Acta Geographica Sinica ›› 2021, Vol. 76 ›› Issue (2): 326-340.doi: 10.11821/dlxb202102006

• Population and Urban Studies • Previous Articles     Next Articles

Spatial evolution characteristics and driving forces of Chinese highly educated talents

GU Hengyu(), SHEN Tiyan()   

  1. School of Government, Peking University, Beijing 100871, China
  • Received:2019-03-27 Revised:2020-08-01 Online:2021-02-25 Published:2021-04-25
  • Contact: SHEN Tiyan;
  • Supported by:
    National Social Science Foundation of China(17ZDA055);National Natural Science Foundation of China(71733001)


Talents are the core driving force for regional innovation and development, and they are also the key to urban competition in the future. Based on the data of the sixth population census and the national 1% population sampling survey in 2015, this paper uses the concentration index (CI), Gini index (GI) and several related spatial analysis methods to examine the spatial patterns of highly educated talents across China and the drivers behind these patterns from 2010 to 2015. The results are as follows: (1) Talents show highly concentrated and unbalanced spatial distribution patterns at the city level over the five years, but the trend of concentration and imbalance has gradually eased. Results from standard deviation ellipse (SDE) indicate that the distribution direction of highly educated people is "NE-SW". Furthermore, there is a significant spatial spillover effect in the distribution of talents, with three major urban agglomerations of China as the highlands. (2) Economic opportunities are the dominant drivers for the distribution of highly educated talents in China. Among them, wages are the core driver, and gross GDP and industrial structure of each city also exert a significant impact. (3) After controlling the impacts of economic opportunities, local quality variables represented by basic public services (e.g., education and medical care), transportation accessibility and urban consumption facilities play an important role in the distribution of highly educated talents. (4) There are significant differences between the driving factors for talents in urban agglomerations and non-urban agglomerations: economic opportunities are the main driving force for the distribution of talents in both urban agglomerations and non-urban agglomerations, while local qualities including education, consumption, transportation and natural environment have a more significant impact on the distribution of talents in urban agglomerations. This study provides references for the formulation of urban and regional talent policies and regional development policies.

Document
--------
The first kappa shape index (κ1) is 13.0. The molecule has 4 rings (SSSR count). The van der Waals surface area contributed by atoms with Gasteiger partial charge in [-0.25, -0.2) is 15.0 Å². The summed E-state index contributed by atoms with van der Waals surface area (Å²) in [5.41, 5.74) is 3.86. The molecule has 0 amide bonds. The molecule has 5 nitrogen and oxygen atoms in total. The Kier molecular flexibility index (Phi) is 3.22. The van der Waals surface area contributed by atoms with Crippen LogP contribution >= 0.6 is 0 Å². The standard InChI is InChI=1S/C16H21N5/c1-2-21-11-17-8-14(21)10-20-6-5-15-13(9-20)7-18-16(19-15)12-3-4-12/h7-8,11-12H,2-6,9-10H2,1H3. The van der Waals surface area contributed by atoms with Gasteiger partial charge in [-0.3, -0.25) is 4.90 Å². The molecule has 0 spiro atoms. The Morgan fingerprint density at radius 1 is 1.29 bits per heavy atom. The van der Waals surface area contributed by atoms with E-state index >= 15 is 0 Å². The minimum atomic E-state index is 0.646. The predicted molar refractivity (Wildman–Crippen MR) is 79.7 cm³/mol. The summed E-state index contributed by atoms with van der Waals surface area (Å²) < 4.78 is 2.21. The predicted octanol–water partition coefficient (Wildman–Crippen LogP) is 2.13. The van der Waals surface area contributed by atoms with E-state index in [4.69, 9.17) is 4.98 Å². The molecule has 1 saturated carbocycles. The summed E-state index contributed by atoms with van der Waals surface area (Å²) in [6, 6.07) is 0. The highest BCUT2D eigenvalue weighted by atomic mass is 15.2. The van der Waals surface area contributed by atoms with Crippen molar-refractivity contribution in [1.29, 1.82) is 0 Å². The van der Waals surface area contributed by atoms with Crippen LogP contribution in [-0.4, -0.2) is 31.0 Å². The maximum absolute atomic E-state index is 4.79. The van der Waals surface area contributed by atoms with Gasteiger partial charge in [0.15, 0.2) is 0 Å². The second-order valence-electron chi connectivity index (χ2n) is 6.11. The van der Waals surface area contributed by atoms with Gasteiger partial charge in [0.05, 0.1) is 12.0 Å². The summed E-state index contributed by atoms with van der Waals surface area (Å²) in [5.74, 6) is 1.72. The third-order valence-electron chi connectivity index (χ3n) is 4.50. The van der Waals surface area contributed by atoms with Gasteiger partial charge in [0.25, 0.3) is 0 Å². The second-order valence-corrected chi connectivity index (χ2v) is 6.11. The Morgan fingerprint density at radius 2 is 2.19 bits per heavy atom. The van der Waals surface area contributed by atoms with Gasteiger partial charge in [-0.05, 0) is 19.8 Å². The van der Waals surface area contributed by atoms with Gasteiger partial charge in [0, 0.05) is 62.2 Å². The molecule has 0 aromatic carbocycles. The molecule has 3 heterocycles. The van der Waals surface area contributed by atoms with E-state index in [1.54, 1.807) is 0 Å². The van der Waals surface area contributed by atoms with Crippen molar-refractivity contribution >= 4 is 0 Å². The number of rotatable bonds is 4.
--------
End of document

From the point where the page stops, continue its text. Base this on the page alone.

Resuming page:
Key words: highly educated talents, spatial patterns, driving forces, prefecture-level cities, China